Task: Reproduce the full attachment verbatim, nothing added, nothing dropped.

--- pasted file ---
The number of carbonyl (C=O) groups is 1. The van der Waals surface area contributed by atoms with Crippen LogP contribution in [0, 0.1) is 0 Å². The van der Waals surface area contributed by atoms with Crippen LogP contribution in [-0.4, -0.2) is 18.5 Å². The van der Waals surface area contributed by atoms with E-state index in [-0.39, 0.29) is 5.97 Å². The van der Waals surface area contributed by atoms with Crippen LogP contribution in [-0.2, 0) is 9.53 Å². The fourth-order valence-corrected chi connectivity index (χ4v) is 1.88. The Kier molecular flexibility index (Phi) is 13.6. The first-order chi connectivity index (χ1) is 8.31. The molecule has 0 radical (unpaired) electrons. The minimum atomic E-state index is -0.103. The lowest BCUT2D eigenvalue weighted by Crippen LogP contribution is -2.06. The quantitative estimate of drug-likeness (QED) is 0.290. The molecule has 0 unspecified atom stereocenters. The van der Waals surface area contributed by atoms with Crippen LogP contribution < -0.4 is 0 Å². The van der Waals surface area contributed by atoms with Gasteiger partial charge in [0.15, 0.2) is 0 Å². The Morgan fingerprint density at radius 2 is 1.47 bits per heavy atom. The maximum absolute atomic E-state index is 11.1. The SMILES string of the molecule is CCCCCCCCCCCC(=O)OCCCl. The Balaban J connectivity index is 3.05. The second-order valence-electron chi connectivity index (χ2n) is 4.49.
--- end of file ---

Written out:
The number of carbonyl (C=O) groups is 1. The van der Waals surface area contributed by atoms with Crippen LogP contribution in [0, 0.1) is 0 Å². The van der Waals surface area contributed by atoms with Crippen LogP contribution in [-0.4, -0.2) is 18.5 Å². The van der Waals surface area contributed by atoms with E-state index in [-0.39, 0.29) is 5.97 Å². The van der Waals surface area contributed by atoms with Crippen LogP contribution in [-0.2, 0) is 9.53 Å². The fourth-order valence-corrected chi connectivity index (χ4v) is 1.88. The Kier molecular flexibility index (Phi) is 13.6. The first-order chi connectivity index (χ1) is 8.31. The molecule has 0 radical (unpaired) electrons. The minimum atomic E-state index is -0.103. The lowest BCUT2D eigenvalue weighted by Crippen LogP contribution is -2.06. The quantitative estimate of drug-likeness (QED) is 0.290. The molecule has 0 unspecified atom stereocenters. The van der Waals surface area contributed by atoms with Crippen LogP contribution < -0.4 is 0 Å². The van der Waals surface area contributed by atoms with Gasteiger partial charge in [0.15, 0.2) is 0 Å². The Morgan fingerprint density at radius 2 is 1.47 bits per heavy atom. The maximum absolute atomic E-state index is 11.1. The SMILES string of the molecule is CCCCCCCCCCCC(=O)OCCCl. The Balaban J connectivity index is 3.05. The second-order valence-electron chi connectivity index (χ2n) is 4.49.